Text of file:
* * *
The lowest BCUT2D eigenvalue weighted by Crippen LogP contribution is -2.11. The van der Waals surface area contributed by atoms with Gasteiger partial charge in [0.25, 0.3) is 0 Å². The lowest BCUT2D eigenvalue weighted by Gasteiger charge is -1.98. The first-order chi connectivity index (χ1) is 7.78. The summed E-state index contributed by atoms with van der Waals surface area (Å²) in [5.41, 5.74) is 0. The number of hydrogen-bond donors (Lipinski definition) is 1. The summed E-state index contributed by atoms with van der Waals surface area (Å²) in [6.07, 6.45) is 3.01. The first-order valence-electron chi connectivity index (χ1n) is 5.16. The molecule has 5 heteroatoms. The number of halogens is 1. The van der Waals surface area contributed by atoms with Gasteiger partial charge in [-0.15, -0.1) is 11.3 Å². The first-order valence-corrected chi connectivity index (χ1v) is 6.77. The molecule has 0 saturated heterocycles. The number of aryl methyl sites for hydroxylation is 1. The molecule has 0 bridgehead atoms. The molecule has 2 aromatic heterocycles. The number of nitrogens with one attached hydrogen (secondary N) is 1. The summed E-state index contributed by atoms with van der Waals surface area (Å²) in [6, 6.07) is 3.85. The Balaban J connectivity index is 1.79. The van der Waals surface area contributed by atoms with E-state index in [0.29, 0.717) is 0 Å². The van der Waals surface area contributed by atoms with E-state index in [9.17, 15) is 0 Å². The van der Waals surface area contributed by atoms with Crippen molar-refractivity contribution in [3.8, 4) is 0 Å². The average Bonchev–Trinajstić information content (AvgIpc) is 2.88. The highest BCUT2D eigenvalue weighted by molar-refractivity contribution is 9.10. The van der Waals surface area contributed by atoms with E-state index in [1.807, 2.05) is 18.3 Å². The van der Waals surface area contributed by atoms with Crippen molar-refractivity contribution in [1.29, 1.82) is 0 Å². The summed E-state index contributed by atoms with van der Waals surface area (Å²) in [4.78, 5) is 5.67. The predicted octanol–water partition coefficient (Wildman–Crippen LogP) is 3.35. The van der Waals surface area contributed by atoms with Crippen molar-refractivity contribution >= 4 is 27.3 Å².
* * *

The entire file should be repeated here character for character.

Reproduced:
The lowest BCUT2D eigenvalue weighted by Crippen LogP contribution is -2.11. The van der Waals surface area contributed by atoms with Gasteiger partial charge in [0.25, 0.3) is 0 Å². The lowest BCUT2D eigenvalue weighted by Gasteiger charge is -1.98. The first-order chi connectivity index (χ1) is 7.78. The summed E-state index contributed by atoms with van der Waals surface area (Å²) in [5.41, 5.74) is 0. The number of hydrogen-bond donors (Lipinski definition) is 1. The summed E-state index contributed by atoms with van der Waals surface area (Å²) in [6.07, 6.45) is 3.01. The first-order valence-electron chi connectivity index (χ1n) is 5.16. The molecule has 5 heteroatoms. The number of halogens is 1. The van der Waals surface area contributed by atoms with Gasteiger partial charge in [-0.15, -0.1) is 11.3 Å². The first-order valence-corrected chi connectivity index (χ1v) is 6.77. The molecule has 0 saturated heterocycles. The number of aryl methyl sites for hydroxylation is 1. The molecule has 0 bridgehead atoms. The molecule has 2 aromatic heterocycles. The number of nitrogens with one attached hydrogen (secondary N) is 1. The summed E-state index contributed by atoms with van der Waals surface area (Å²) in [6, 6.07) is 3.85. The Balaban J connectivity index is 1.79. The van der Waals surface area contributed by atoms with E-state index in [0.29, 0.717) is 0 Å². The van der Waals surface area contributed by atoms with E-state index in [9.17, 15) is 0 Å². The van der Waals surface area contributed by atoms with Crippen molar-refractivity contribution in [3.8, 4) is 0 Å². The average Bonchev–Trinajstić information content (AvgIpc) is 2.88. The highest BCUT2D eigenvalue weighted by molar-refractivity contribution is 9.10. The van der Waals surface area contributed by atoms with E-state index in [1.807, 2.05) is 18.3 Å². The van der Waals surface area contributed by atoms with Crippen molar-refractivity contribution in [1.29, 1.82) is 0 Å². The summed E-state index contributed by atoms with van der Waals surface area (Å²) in [4.78, 5) is 5.67. The predicted octanol–water partition coefficient (Wildman–Crippen LogP) is 3.35. The van der Waals surface area contributed by atoms with Crippen molar-refractivity contribution >= 4 is 27.3 Å².